Boy it doesn't suck to be a banker.
Every time I forget how much it doesn't suck, I'm reminded of some other magical cash-printing tool I had forgotten about that allows Wall Street to coin money no matter what.
And this latest one is a beauty.
Remember the Facebook IPO? Yes, it was one of the biggest IPOs ever. It has also now become a colossal disaster that has vaporized half of investors' capital in three months.
Wall Street bankers were paid extremely handsomely to sell the $16 billion of stock they sold on the Facebook IPO. Specifically, they were paid $176 million in fees.
(Investors who bought Facebook's stock on the IPO, meanwhile, have since lost $8 billion).
But that was only the beginning.
Right now, reports Lynn Cowan of the Wall Street Journal, while Facebook investors digest the fact that the stock has now dropped to $19 from an IPO price of $38, Facebook's bankers are divvying up another $100 million they made on the Facebook stock, this time in a much less visible fashion.
How did the bankers make this second bonanza?
By shorting Facebook's stock.
By, in other words, selling Facebook stock they didn't own and then cashing in when the price dropped.
Wall Street didn't call this "shorting" the stock, of course. Because "shorting" is widely understood to be a bet that a stock will drop. And obviously bankers don't want to be seen as "betting against the clients" they just sold IPO stock to.
Instead, the big short position that Facebook's lead banker, Morgan Stanley, took in Facebook's stock at the IPO price is described as engaging in "price stabilization" (details below).
Also, "shorting" stocks generally entails risk: If you short a stock that goes up, you lose money. And bankers don't like to take risks when they can coin money without taking risks. So this particular cash-printing tool enables Wall Street to short the stocks without taking the risk that the price will go up and they'll get hosed.
"Price stabilization?" "Risk-free stock shorting"? How does all this work?
Through something called the "overallotment option."
The "overallotment option," also known as the "green shoe," is a mechanism Wall Street banks use in most IPOs. This mechanism gives the banks the option to sell up to 15% more stock than is initially expected to be sold in the IPO. The stated goal of this option is to enable the bankers to more closely match supply with demand and, thus, reduce the volatility that might otherwise follow the IPO pricing. This option also allows the bank to buy stock in the after-market without taking undue risk--thus "supporting" the price of the stock.
In other words, when there appears to be "excess" demand for stock on the IPO, the lead underwriter has the ability to sell 15% more shares than it has already agreed to sell. In selling these shares, the bank takes a short position in the stock, by selling shares it doesn't yet own. If the bank were doing this as a "naked short"--selling shares it didn't have a right to buy later at a specific price--the bank would be taking huge risk: The stock might go up, forcing the bank to buy back stock to cover its short at a much higher price. But the "overallotment option" allows the bank to buy another 15% of shares from the company at the IPO price, thus allowing it to sell additional stock on the IPO without taking the risk that the stock might go up.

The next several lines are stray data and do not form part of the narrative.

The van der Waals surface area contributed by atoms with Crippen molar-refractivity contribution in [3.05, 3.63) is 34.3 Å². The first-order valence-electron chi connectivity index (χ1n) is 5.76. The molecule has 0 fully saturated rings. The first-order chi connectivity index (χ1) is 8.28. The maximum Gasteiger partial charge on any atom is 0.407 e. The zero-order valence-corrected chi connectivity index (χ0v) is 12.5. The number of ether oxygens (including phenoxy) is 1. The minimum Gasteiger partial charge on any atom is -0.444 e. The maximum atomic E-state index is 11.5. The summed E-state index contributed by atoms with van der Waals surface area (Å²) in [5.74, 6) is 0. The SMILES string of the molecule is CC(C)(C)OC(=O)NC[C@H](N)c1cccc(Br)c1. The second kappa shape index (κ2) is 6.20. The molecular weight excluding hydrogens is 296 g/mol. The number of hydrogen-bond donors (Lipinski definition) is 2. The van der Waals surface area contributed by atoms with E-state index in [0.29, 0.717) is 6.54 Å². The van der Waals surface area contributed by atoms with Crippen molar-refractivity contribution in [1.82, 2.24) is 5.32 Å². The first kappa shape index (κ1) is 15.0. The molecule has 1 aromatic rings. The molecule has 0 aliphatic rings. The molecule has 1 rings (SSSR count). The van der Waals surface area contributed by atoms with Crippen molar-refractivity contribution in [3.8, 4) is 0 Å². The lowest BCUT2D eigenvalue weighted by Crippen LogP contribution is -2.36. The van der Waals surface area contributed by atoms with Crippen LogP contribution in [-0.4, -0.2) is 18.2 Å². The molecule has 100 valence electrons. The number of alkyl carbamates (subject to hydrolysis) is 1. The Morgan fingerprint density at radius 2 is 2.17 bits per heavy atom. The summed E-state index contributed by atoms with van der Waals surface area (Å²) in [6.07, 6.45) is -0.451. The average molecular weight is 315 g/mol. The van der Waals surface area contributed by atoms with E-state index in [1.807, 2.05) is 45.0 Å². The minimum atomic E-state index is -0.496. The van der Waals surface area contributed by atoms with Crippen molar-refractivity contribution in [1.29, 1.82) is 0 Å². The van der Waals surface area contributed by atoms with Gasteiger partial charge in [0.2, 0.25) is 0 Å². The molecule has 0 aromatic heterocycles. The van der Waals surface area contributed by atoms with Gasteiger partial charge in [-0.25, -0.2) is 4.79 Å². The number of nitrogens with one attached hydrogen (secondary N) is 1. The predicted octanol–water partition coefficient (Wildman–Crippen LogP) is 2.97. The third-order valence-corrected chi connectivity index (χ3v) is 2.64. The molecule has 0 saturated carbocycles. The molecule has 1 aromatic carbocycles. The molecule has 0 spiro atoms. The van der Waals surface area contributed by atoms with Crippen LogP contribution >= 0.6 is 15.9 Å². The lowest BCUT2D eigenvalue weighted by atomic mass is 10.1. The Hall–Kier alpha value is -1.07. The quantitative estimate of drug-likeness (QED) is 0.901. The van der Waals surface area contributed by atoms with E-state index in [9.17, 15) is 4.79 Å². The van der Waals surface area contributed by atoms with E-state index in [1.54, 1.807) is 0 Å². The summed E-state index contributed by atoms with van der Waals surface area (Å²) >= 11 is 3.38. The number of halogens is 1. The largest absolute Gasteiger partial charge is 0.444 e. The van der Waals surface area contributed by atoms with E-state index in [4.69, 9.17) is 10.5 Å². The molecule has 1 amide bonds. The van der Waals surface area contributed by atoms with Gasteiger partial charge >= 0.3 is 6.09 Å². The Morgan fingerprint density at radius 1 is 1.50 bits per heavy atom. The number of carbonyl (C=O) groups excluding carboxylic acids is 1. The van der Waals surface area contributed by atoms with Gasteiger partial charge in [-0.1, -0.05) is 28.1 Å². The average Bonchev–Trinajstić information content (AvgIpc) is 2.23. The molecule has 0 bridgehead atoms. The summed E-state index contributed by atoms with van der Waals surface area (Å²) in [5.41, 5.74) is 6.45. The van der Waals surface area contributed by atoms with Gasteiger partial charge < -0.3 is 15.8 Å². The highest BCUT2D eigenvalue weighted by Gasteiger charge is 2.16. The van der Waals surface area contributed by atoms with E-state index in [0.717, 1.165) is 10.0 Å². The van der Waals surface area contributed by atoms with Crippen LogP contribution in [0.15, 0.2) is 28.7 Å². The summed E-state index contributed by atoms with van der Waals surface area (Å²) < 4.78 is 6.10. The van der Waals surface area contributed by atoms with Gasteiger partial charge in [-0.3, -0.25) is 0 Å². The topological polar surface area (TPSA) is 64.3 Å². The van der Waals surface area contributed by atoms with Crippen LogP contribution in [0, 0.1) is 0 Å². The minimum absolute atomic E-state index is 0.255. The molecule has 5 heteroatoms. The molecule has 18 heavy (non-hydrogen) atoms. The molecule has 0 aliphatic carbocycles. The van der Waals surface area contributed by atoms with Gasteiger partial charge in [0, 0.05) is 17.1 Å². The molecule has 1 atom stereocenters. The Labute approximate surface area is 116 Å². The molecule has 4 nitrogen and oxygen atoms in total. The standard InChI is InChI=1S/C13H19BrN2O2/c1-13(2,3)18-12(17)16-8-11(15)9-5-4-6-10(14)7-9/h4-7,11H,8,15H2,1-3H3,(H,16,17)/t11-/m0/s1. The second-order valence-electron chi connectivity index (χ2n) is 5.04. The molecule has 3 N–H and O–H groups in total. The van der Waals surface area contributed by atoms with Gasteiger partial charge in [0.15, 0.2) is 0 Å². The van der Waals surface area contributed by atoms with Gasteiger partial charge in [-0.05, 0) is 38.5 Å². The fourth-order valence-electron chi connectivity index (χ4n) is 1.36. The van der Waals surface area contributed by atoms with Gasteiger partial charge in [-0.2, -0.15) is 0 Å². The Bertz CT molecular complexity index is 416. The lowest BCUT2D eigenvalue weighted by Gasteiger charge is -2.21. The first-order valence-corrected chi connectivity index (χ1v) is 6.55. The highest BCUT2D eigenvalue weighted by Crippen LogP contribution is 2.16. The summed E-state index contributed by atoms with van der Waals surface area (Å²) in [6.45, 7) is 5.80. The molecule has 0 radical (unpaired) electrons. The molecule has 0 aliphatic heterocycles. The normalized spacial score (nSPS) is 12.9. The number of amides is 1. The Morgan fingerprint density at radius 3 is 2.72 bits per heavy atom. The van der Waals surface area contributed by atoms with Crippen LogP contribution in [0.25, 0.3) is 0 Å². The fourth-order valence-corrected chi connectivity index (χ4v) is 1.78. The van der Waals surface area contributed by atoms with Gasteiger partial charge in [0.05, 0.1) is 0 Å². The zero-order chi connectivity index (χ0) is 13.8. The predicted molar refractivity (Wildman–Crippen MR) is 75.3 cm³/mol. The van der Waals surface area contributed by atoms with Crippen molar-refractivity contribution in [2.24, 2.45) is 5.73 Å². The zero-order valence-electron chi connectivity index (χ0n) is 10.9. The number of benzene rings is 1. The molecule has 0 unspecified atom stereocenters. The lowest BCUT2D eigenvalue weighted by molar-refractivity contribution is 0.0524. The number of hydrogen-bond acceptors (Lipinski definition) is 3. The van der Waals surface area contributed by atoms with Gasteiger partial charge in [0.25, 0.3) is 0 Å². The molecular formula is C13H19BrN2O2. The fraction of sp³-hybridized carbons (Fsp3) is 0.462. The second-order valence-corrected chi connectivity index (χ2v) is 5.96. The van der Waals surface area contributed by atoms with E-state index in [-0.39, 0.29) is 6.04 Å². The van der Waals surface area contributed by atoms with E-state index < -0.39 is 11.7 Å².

Importantly, the bank gets paid its full IPO commission on the extra shares it sells if exercises its option, so it has an incentive to sell them regardless of how much excess demand there is. And there's no risk to the bank if the stock price jumps, because the bank can cover its short buy buying the stock back at the IPO price.
And if the stock drops after the IPO?
Well, then the bank really cashes in.
Because then the bank makes money from:
And that's just what happened with Facebook.
With Facebook, we all remember, the underwriters "supported" the stock for the first day, helping it close just above the IPO price. Then the underwriters gave up on supporting it. And the stock has traded pretty much straight down from there.
And at some point, shortly after the IPO, the underwriters covered the short position they established by "over-allotting" Facebook stock on the IPO...and they covered at a lower price.
The net gain from this little trade, the Wall Street Journal reports, was $100 million.
And Facebook's bankers are now divvying up those proceeds.
The "over-allotment option" has been a standard mechanism used in IPOs for as long as anyone can remember. To the extent that it does help underwriters stabilize the price of an IPO, there's nothing sinister about it, and its existence is clearly disclosed.
But the fact that Facebook's underwriters made an extra $100 million on the Facebook IPO from shorting Facebook's stock--while the clients who bought the stock lost their shirts--is just yet another example of the heads-we-win, tails-you-lose structure of Wall Street.
It's no mystery why, even given all the travails Wall Street has gone through in the past 5 years, the Wall Street firms are still coining money. And it's no mystery why everyone still wants to be a banker.
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